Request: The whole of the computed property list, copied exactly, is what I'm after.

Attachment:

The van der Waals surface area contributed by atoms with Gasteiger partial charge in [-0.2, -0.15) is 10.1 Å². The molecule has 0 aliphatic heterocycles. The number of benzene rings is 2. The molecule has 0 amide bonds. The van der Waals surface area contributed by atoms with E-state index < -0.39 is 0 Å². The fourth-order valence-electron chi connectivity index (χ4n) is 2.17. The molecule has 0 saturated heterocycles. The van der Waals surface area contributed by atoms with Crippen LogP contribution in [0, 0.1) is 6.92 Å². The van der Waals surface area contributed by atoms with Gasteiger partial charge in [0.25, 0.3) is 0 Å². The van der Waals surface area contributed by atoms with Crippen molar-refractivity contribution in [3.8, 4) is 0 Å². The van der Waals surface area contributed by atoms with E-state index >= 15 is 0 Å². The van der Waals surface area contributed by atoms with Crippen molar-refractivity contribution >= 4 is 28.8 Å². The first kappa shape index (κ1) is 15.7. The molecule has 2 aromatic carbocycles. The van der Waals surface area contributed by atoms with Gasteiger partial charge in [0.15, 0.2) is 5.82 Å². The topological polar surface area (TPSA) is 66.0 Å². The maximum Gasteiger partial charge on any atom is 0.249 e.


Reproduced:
The van der Waals surface area contributed by atoms with Gasteiger partial charge in [-0.2, -0.15) is 10.1 Å². The molecule has 0 aliphatic heterocycles. The number of benzene rings is 2. The molecule has 0 amide bonds. The van der Waals surface area contributed by atoms with E-state index < -0.39 is 0 Å². The fourth-order valence-electron chi connectivity index (χ4n) is 2.17. The molecule has 0 saturated heterocycles. The van der Waals surface area contributed by atoms with Crippen LogP contribution in [0, 0.1) is 6.92 Å². The van der Waals surface area contributed by atoms with Gasteiger partial charge in [0.25, 0.3) is 0 Å². The van der Waals surface area contributed by atoms with Crippen molar-refractivity contribution in [3.8, 4) is 0 Å². The van der Waals surface area contributed by atoms with E-state index >= 15 is 0 Å². The van der Waals surface area contributed by atoms with Crippen molar-refractivity contribution >= 4 is 28.8 Å². The first kappa shape index (κ1) is 15.7. The molecule has 2 aromatic carbocycles. The van der Waals surface area contributed by atoms with Gasteiger partial charge in [0.15, 0.2) is 5.82 Å². The topological polar surface area (TPSA) is 66.0 Å². The maximum Gasteiger partial charge on any atom is 0.249 e.